|Reference : Design for a multi-channel recording and stimulation device|
|Dissertations and theses : Master's dissertation|
|Engineering, computing & technology : Electrical & electronics engineering|
Engineering, computing & technology : Multidisciplinary, general & others
|Design for a multi-channel recording and stimulation device|
|Dethier, Julie [Université de Liège - ULg > Dép. d'électric., électron. et informat. (Inst.Montefiore) > Systèmes et modélisation >]|
|Université de Liège|
|Master en ingénieur civil biomédical à finalité approfondie|
|[en] Brain functions can be severely altered by accidents leading to traumatic brain injuries or by diseases such as strokes, cancers or Alzheimer's. Currently, there are no medical instruments capable of restoring cognitive function, but recent progress in neurophysiology coupled with development of engineering techniques has introduced the era of a new class of devices: neural prostheses or brain-computer interfaces (BCIs). BCIs carry great promises: possibilities to stimulate areas of the brain to prevent or treat failures of the nervous system. Today, most devices used in this domain are not capable of restricting their action to specified anatomical targets due to the large size of the electrodes. In 2007, the BES-group (imec, Leuven) developed silicon-based multi-electrode neural probe arrays interacting at a single neuron level (single-unit) for in vivo selective neuronal recording and stimulation.
My Master Thesis was developed with imec, Leuven, and focused on the realization of a multi-channel recording system for neural applications to enable a closed-loop approach (recording - stimulation - recording) that would allow for adjustment and fine tuning of the required stimulation pattern. The system’s read-out conditions and digitizes eight channels and provides the digitized output to an existing TI MSP430 based microprocessor system for wired or wireless data handling. The resulting platform can be used as a prototype for extensive experimental testing by biomedical scientists from the BES-group (imec).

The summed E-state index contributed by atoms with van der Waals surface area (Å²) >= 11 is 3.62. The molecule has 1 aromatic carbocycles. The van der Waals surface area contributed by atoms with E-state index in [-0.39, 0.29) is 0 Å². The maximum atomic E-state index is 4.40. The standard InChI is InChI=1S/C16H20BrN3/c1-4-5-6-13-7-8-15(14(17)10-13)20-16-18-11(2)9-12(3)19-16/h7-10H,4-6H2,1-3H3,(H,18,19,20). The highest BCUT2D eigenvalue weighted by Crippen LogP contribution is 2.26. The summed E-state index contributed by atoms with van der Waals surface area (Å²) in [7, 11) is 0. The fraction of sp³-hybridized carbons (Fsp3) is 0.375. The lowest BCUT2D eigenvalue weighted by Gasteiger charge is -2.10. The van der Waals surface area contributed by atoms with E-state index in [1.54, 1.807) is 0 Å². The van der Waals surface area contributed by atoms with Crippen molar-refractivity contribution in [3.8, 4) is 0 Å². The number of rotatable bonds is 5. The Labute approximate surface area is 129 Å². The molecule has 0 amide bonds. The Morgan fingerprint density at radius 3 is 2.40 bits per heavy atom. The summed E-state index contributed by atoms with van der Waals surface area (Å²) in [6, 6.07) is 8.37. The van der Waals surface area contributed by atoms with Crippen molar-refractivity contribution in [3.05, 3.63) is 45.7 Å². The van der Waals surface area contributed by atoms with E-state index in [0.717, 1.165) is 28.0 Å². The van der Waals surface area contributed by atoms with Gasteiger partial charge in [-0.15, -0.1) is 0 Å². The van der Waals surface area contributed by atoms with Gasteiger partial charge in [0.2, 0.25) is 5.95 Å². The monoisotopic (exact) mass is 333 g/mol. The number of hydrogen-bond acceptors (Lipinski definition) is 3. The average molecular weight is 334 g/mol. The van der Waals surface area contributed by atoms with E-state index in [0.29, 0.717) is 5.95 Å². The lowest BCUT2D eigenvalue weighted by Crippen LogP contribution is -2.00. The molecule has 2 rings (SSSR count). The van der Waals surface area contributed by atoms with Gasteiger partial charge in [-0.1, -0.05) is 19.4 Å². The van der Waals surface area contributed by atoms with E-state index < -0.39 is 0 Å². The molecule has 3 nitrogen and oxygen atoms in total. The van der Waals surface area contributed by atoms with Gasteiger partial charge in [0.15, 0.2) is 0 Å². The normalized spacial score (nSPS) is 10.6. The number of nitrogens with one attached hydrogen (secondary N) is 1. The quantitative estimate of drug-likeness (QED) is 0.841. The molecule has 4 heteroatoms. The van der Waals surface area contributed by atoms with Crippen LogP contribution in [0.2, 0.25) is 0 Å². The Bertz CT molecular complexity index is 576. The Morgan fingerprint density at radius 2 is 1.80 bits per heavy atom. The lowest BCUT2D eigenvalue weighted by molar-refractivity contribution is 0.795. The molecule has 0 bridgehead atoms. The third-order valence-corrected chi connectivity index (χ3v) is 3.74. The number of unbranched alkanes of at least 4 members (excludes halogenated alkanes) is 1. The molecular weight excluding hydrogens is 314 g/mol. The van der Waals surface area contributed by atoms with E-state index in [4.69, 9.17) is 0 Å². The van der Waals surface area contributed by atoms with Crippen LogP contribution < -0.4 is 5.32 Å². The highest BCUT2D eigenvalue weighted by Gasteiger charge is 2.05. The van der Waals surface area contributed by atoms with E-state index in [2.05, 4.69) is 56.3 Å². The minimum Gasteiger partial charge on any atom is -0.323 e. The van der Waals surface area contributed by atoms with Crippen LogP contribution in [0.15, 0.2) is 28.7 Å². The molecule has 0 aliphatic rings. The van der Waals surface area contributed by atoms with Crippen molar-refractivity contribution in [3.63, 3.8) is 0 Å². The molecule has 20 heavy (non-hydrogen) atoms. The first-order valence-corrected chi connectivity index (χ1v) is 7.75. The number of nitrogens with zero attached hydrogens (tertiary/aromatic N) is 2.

The first step in the study is the analysis, from a theoretical standpoint, of the conditioning and digitalization of the signals: low-noise amplification, filtering, offset compensation and digitization. A signal-to-noise study is performed, leading to the selection of electronic components suitable for my project. In the second part of the work, the PCB layout is conceived in a miniaturized SMD design style. The code implemented in the microprocessor MSP430 is detailed both for the recording of a single channel and eight channels concurrently. Adaptation of the amplification factor can be carried out either by digital processing or by user interaction. Design of the wireless link between a PC and the board is then considered. The link is built from the eZ430-RF2500 Development Tool (Texas Instruments), a complete USB-based wireless development tool providing all the hardware and software to create a wireless network.
Eventually, the performance and limitations of the design are evaluated. The system handles properly the entire frequency range of action potentials (from 100Hz to 6kHz) for both wired and wireless configurations and shows very good results for signals with amplitude higher than 1mV_pp. Gain variation is available with either a stand-alone digital processing method or with user's control through keyboard and achieves satisfactory results for both accuracy and rapidity. The major limitation is a lack of accuracy for signals below 500〖μV〗_pp. Solutions for future designs are proposed including suppression of the offset compensation circuit and acceleration of the communication with the computer. Ideas for the addition of stimulation functions are proposed in hopes of a closed-loop approach. Last but not least, power supply and dissipation considerations are tackled.
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